Category Archives: Pelvic Floor Health

Incontinence, Prolapse & Pelvic Floor Health

Pelvic Floor Health.

This is my very first ‘proper’ blog!  I hope you enjoy.

Have you ever heard the rumour that if you sneeze 6 times in a row, you orgasm?  Well guess what, I’ve managed to sneeze 6 times in a row, and man I wish that were true.  The actual results of my sneezing attack were devastating, and have impacted on my quality of life ever since.  Here is my story and what I have learned about pelvic floor health since that day.

FYI: I think all women should read what I’ve written in this article, because 77% of women will have a pelvic organ prolapse at some stage in their lives – and most of them will have incontinence.  The medical world believe that surgery is the only way to deal with prolapse, but once a woman has had surgery (including a hysterectomy) she has a 500% greater chance than the rest of the population to go on and develop a further prolapse.  Prolapses and stress incontinence are largely preventable with the tips I have shared below. Read the rest of this entry »


Strengthen those pelvic floors – without Kegals

You Don’t Know Squat

Are you ready World?  In the next few years, you are going to be hearing more and more about the health benefits of the squat.  Just like the barefoot movement I blogged about yesterday, the “squat movement” is going to happen in a big way, once everyone realizes that your Pelvic Floor, Hip, and Knee health require regular squatting.  If you haven’t squatted in the last million years (besides the two times you went camping and peed on your shoe), it’s going to take awhile to prepare your joints.  Be patient, it’s worth it.  Those of you with knee and hip replacements are going to have to stick to the first few exercises and avoid the weight bearing squat.  The artificial equipment is not designed to have the same ranges of motion as real joints.  Bummer, I know.  (To stave off surgeries of the hips and knees, start this program now!) Read the rest of this entry »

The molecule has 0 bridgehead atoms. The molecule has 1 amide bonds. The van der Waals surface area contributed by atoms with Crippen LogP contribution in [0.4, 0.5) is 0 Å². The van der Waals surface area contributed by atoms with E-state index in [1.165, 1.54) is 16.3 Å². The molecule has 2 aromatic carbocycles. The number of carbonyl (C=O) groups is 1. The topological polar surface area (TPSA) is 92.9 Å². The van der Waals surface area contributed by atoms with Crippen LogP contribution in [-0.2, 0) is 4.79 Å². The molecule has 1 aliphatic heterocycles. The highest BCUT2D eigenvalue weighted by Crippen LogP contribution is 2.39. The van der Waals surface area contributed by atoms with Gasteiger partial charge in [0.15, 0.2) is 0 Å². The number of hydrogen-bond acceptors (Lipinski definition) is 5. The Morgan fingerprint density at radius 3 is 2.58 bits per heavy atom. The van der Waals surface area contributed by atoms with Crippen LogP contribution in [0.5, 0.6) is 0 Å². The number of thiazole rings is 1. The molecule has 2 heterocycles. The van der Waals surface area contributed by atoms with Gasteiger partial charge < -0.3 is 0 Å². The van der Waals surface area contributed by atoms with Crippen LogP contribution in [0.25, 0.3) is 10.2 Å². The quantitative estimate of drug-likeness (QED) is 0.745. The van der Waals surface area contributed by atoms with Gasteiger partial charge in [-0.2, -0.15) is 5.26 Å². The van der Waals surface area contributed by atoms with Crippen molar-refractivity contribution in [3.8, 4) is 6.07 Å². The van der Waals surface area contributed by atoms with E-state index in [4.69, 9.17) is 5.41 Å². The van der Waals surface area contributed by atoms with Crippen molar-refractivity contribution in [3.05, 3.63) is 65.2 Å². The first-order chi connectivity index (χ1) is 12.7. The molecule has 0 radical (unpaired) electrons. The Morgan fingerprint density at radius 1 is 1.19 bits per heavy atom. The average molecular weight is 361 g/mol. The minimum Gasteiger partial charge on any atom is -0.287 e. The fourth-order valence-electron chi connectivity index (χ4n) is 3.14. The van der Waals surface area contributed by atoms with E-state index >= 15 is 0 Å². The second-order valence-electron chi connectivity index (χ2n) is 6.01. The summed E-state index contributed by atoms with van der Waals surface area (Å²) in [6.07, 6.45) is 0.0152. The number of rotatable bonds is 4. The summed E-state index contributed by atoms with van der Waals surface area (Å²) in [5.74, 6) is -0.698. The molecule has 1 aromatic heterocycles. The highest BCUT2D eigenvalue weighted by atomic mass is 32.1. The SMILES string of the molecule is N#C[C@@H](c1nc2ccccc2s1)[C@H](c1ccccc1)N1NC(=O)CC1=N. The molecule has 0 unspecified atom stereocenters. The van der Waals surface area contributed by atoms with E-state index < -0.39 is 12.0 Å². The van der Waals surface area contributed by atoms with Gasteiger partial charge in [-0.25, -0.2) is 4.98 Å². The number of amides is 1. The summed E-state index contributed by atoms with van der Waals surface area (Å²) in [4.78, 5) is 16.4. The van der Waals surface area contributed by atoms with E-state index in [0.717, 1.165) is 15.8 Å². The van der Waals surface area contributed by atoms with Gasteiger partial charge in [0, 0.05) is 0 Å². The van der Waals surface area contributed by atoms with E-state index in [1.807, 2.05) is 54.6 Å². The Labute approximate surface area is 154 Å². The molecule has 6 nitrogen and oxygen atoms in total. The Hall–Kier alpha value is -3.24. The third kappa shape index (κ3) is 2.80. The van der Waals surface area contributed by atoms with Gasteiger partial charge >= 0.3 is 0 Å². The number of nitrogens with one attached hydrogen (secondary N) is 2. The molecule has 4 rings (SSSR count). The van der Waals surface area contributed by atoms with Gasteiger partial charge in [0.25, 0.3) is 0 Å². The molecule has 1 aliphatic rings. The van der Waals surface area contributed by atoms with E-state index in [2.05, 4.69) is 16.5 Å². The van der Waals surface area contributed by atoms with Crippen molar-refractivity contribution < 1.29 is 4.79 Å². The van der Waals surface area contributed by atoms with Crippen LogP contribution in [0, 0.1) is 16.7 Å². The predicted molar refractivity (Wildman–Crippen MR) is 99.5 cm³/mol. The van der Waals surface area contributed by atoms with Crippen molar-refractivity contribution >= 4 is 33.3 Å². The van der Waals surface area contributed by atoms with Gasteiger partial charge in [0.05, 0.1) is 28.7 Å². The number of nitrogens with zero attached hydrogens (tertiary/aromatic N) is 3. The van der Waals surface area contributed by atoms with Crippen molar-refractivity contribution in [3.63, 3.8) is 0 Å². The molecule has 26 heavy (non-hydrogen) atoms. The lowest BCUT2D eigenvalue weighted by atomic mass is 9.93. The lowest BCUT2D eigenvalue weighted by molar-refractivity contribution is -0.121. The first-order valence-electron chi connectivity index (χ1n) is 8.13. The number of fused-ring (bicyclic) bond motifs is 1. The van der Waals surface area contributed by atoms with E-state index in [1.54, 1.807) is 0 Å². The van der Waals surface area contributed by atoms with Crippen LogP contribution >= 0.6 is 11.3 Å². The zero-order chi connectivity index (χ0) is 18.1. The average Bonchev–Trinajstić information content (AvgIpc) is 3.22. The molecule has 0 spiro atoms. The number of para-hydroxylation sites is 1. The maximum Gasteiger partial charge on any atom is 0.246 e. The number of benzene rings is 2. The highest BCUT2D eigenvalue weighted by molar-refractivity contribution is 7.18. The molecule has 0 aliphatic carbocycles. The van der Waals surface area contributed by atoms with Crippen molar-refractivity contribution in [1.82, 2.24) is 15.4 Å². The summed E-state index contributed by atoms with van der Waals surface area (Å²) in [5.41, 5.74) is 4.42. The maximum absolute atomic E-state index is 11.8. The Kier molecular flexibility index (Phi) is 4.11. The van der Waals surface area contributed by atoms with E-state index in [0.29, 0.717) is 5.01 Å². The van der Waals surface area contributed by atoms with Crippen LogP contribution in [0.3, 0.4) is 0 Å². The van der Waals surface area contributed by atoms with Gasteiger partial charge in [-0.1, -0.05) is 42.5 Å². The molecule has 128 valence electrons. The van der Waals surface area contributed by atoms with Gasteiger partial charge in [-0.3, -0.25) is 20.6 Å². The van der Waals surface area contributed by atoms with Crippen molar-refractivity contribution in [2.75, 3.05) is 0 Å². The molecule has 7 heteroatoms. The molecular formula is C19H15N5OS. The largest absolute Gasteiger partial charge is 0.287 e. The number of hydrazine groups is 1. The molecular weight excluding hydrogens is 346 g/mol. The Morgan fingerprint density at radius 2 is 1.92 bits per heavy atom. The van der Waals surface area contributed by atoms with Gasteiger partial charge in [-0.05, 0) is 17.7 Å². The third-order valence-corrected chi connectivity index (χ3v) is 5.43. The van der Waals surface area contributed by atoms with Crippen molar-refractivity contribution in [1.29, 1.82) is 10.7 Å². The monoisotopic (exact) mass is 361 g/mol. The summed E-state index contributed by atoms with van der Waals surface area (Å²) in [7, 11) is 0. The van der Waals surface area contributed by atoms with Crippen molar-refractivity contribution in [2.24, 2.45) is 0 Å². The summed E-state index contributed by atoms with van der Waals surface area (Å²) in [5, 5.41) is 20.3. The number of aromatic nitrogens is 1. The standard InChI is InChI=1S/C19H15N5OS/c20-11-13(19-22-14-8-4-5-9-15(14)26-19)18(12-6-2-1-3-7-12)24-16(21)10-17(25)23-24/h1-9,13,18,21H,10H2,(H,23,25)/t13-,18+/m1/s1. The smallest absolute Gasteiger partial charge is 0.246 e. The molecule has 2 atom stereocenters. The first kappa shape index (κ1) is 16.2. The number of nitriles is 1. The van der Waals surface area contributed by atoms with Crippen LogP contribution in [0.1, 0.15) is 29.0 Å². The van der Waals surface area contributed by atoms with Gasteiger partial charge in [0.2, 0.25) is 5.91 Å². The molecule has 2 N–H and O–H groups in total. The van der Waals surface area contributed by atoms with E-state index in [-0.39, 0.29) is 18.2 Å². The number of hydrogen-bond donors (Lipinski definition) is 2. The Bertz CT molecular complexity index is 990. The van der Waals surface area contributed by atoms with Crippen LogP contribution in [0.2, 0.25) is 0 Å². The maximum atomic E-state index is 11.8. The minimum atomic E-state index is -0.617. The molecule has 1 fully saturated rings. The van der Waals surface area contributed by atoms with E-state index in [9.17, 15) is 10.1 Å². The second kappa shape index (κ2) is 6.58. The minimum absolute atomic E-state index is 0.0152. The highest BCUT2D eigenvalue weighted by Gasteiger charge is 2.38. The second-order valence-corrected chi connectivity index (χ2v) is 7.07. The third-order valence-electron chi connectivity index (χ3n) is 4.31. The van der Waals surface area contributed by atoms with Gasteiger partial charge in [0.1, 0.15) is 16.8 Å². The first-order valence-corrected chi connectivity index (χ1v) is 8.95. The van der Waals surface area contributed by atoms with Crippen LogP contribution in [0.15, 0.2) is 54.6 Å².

Aaaagh! I’ve wet myself again (Part 2)

These are the original articles I read to understand how to fix my ‘issues’. Oh, and for you Aussies who don’t know Kegals are the same as pelvic floor exercises.


by Christine Kent on April 8, 2009

The concept that prolapse and incontinence can be improved by doing ‘reps’ of classic pelvic floor contractions is anatomically false.

Arnold Kegel, a gynecologist practicing in the middle of the 20th century, was the first to place women on their backs and instruct them to contract their pubococcygeus muscles around his fingers. Kegel also developed the perineometer to measure the strength of pelvic floor contractions. Read the rest of this entry »


Aaaagh! Wet myself again! (Part 1)

Well, I haven’t, but I wet myself an awful lot when I was pregnant – like 5 times a day. And then all of a sudden, by learning some simple techniques, I fixed my incontinence problem. Just like that. Here’s some articles that explain how.  Oh, and for you Aussies who don’t know Kegals are the same as pelvic floor exercises.

Monday, May 17, 2010
Pelvic Floor Party: Kegels are NOT invited.
Recently I met a woman who told me she used to be a runner. Naturally, I asked: Why don’t you still run? The answer: “Because 60 hours of labor with my first child and a forceps delivery ruined my desire to run anymore.”

To sum up for those who still may not infer the problem: She pees her pants when she picks up the pace.

My friends and I joke about sneeze pee, jumping jack pee, trampoline pee, and other bladder challenges. But full blown incontinence is no laughing matter. I’m a firm believer that a strong pelvic floor is the answer to incontinence (although pharmaceutical companies and surgeons often try to persuade people with other remedies). A strong pelvic floor, I’ve learned, not only makes the difference between wet and dry running shorts, but also keeps me running pain-free: I no longer suffer from the back and hip problems that used to plague me. Read the rest of this entry »

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